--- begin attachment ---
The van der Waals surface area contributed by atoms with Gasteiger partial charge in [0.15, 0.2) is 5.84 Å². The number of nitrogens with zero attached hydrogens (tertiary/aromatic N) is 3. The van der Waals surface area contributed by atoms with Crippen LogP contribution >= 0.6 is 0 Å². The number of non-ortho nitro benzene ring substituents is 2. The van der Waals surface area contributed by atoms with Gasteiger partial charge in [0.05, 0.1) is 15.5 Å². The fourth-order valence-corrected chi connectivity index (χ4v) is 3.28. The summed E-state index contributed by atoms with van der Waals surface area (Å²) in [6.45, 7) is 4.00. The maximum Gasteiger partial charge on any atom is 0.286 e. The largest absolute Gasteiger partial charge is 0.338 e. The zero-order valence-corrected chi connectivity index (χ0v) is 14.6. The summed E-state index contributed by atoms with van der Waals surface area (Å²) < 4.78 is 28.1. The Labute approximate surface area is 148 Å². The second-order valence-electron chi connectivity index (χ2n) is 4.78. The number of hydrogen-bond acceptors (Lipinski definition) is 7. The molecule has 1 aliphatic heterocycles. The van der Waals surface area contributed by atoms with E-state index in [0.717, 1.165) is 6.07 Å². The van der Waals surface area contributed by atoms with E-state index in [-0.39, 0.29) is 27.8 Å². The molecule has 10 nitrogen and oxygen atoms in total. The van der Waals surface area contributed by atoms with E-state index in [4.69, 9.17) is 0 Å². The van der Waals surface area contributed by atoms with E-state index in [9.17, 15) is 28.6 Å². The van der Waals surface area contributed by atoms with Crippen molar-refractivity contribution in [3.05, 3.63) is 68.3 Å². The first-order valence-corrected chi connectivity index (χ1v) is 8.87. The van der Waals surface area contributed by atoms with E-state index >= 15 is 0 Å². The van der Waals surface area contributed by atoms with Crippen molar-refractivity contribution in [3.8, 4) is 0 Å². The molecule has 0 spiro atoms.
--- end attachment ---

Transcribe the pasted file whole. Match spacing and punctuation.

The van der Waals surface area contributed by atoms with Gasteiger partial charge in [0.15, 0.2) is 5.84 Å². The number of nitrogens with zero attached hydrogens (tertiary/aromatic N) is 3. The van der Waals surface area contributed by atoms with Crippen LogP contribution >= 0.6 is 0 Å². The number of non-ortho nitro benzene ring substituents is 2. The van der Waals surface area contributed by atoms with Gasteiger partial charge in [0.05, 0.1) is 15.5 Å². The fourth-order valence-corrected chi connectivity index (χ4v) is 3.28. The summed E-state index contributed by atoms with van der Waals surface area (Å²) in [6.45, 7) is 4.00. The maximum Gasteiger partial charge on any atom is 0.286 e. The largest absolute Gasteiger partial charge is 0.338 e. The zero-order valence-corrected chi connectivity index (χ0v) is 14.6. The summed E-state index contributed by atoms with van der Waals surface area (Å²) < 4.78 is 28.1. The Labute approximate surface area is 148 Å². The second-order valence-electron chi connectivity index (χ2n) is 4.78. The number of hydrogen-bond acceptors (Lipinski definition) is 7. The molecule has 1 aliphatic heterocycles. The van der Waals surface area contributed by atoms with E-state index in [0.717, 1.165) is 6.07 Å². The van der Waals surface area contributed by atoms with E-state index in [-0.39, 0.29) is 27.8 Å². The molecule has 10 nitrogen and oxygen atoms in total. The van der Waals surface area contributed by atoms with E-state index in [4.69, 9.17) is 0 Å². The van der Waals surface area contributed by atoms with E-state index in [9.17, 15) is 28.6 Å². The van der Waals surface area contributed by atoms with Crippen molar-refractivity contribution in [3.05, 3.63) is 68.3 Å². The first-order valence-corrected chi connectivity index (χ1v) is 8.87. The van der Waals surface area contributed by atoms with E-state index >= 15 is 0 Å². The van der Waals surface area contributed by atoms with Crippen molar-refractivity contribution in [3.8, 4) is 0 Å². The molecule has 0 spiro atoms.